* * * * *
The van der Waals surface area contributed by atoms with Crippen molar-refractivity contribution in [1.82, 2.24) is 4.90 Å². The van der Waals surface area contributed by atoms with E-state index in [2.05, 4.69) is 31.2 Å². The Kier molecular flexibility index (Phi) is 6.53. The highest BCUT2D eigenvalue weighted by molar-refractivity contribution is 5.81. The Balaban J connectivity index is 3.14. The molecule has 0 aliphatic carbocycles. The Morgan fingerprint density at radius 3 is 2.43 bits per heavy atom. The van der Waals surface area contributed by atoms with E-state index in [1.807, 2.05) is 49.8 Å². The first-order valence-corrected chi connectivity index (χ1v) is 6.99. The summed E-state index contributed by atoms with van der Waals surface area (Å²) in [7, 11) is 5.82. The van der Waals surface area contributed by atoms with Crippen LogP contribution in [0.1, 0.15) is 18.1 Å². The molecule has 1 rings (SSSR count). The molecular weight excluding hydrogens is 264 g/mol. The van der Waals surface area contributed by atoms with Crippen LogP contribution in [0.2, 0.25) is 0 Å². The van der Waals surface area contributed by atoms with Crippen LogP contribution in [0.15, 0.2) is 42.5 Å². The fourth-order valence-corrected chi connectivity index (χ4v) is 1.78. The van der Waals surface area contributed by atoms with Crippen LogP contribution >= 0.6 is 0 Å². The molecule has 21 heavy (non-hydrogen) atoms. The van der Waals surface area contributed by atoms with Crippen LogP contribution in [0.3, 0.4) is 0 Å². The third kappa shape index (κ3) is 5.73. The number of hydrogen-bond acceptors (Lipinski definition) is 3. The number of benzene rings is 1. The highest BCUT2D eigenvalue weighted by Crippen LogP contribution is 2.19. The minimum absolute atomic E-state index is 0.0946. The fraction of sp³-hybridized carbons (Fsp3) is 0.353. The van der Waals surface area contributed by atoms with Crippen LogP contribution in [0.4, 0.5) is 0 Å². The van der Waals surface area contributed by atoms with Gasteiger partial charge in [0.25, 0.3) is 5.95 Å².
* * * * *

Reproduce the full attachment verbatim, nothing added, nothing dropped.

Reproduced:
The van der Waals surface area contributed by atoms with Crippen molar-refractivity contribution in [1.82, 2.24) is 4.90 Å². The van der Waals surface area contributed by atoms with E-state index in [2.05, 4.69) is 31.2 Å². The Kier molecular flexibility index (Phi) is 6.53. The highest BCUT2D eigenvalue weighted by molar-refractivity contribution is 5.81. The Balaban J connectivity index is 3.14. The molecule has 0 aliphatic carbocycles. The Morgan fingerprint density at radius 3 is 2.43 bits per heavy atom. The van der Waals surface area contributed by atoms with E-state index in [1.807, 2.05) is 49.8 Å². The first-order valence-corrected chi connectivity index (χ1v) is 6.99. The summed E-state index contributed by atoms with van der Waals surface area (Å²) in [7, 11) is 5.82. The van der Waals surface area contributed by atoms with Crippen LogP contribution in [0.1, 0.15) is 18.1 Å². The molecule has 1 rings (SSSR count). The molecular weight excluding hydrogens is 264 g/mol. The van der Waals surface area contributed by atoms with Crippen LogP contribution in [0.2, 0.25) is 0 Å². The van der Waals surface area contributed by atoms with Crippen LogP contribution in [0.15, 0.2) is 42.5 Å². The fourth-order valence-corrected chi connectivity index (χ4v) is 1.78. The van der Waals surface area contributed by atoms with Crippen LogP contribution >= 0.6 is 0 Å². The molecule has 21 heavy (non-hydrogen) atoms. The van der Waals surface area contributed by atoms with Crippen LogP contribution in [0.3, 0.4) is 0 Å². The third kappa shape index (κ3) is 5.73. The number of hydrogen-bond acceptors (Lipinski definition) is 3. The number of benzene rings is 1. The highest BCUT2D eigenvalue weighted by Crippen LogP contribution is 2.19. The minimum absolute atomic E-state index is 0.0946. The fraction of sp³-hybridized carbons (Fsp3) is 0.353. The van der Waals surface area contributed by atoms with Crippen LogP contribution in [0.4, 0.5) is 0 Å². The van der Waals surface area contributed by atoms with Gasteiger partial charge in [0.25, 0.3) is 5.95 Å².